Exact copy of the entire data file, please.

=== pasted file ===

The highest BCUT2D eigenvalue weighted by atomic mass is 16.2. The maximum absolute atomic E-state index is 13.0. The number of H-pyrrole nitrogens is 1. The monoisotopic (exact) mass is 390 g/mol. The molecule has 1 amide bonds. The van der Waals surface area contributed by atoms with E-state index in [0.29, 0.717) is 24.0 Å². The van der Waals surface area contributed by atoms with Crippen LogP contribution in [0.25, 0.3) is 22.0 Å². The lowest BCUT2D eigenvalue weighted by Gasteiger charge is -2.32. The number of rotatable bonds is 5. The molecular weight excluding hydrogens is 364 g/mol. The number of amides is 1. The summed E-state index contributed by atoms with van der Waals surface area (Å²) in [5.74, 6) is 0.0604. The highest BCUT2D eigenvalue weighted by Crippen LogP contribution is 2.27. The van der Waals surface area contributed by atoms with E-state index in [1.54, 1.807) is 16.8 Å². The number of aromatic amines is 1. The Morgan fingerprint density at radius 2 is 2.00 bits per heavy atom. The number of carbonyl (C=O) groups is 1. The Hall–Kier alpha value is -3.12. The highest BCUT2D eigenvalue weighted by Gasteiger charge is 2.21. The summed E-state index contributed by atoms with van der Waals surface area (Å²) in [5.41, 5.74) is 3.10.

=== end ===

The highest BCUT2D eigenvalue weighted by atomic mass is 16.2. The maximum absolute atomic E-state index is 13.0. The number of H-pyrrole nitrogens is 1. The monoisotopic (exact) mass is 390 g/mol. The molecule has 1 amide bonds. The van der Waals surface area contributed by atoms with E-state index in [0.29, 0.717) is 24.0 Å². The van der Waals surface area contributed by atoms with Crippen LogP contribution in [0.25, 0.3) is 22.0 Å². The lowest BCUT2D eigenvalue weighted by Gasteiger charge is -2.32. The number of rotatable bonds is 5. The molecular weight excluding hydrogens is 364 g/mol. The number of amides is 1. The summed E-state index contributed by atoms with van der Waals surface area (Å²) in [5.74, 6) is 0.0604. The highest BCUT2D eigenvalue weighted by Crippen LogP contribution is 2.27. The van der Waals surface area contributed by atoms with E-state index in [1.54, 1.807) is 16.8 Å². The number of aromatic amines is 1. The Morgan fingerprint density at radius 2 is 2.00 bits per heavy atom. The number of carbonyl (C=O) groups is 1. The Hall–Kier alpha value is -3.12. The highest BCUT2D eigenvalue weighted by Gasteiger charge is 2.21. The summed E-state index contributed by atoms with van der Waals surface area (Å²) in [5.41, 5.74) is 3.10.